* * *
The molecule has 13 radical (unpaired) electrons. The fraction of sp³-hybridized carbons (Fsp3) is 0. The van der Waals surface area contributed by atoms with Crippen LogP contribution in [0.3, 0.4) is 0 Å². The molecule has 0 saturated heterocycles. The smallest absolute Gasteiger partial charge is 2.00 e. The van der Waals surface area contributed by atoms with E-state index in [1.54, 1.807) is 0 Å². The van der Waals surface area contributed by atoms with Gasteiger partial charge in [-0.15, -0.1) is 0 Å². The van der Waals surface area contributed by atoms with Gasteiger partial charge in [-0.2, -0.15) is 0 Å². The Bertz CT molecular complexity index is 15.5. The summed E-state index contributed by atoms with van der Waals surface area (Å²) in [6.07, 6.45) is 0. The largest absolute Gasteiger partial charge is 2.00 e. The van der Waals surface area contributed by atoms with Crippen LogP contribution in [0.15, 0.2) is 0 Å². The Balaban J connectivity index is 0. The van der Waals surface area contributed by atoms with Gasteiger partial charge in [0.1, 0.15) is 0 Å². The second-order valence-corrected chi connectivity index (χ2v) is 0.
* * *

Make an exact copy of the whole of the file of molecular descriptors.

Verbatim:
The molecule has 13 radical (unpaired) electrons. The fraction of sp³-hybridized carbons (Fsp3) is 0. The van der Waals surface area contributed by atoms with Crippen LogP contribution in [0.3, 0.4) is 0 Å². The molecule has 0 saturated heterocycles. The smallest absolute Gasteiger partial charge is 2.00 e. The van der Waals surface area contributed by atoms with E-state index in [1.54, 1.807) is 0 Å². The van der Waals surface area contributed by atoms with Gasteiger partial charge in [-0.15, -0.1) is 0 Å². The van der Waals surface area contributed by atoms with Gasteiger partial charge in [-0.2, -0.15) is 0 Å². The Bertz CT molecular complexity index is 15.5. The summed E-state index contributed by atoms with van der Waals surface area (Å²) in [6.07, 6.45) is 0. The largest absolute Gasteiger partial charge is 2.00 e. The van der Waals surface area contributed by atoms with Crippen LogP contribution in [0.15, 0.2) is 0 Å². The Balaban J connectivity index is 0. The van der Waals surface area contributed by atoms with Gasteiger partial charge in [0.1, 0.15) is 0 Å². The second-order valence-corrected chi connectivity index (χ2v) is 0.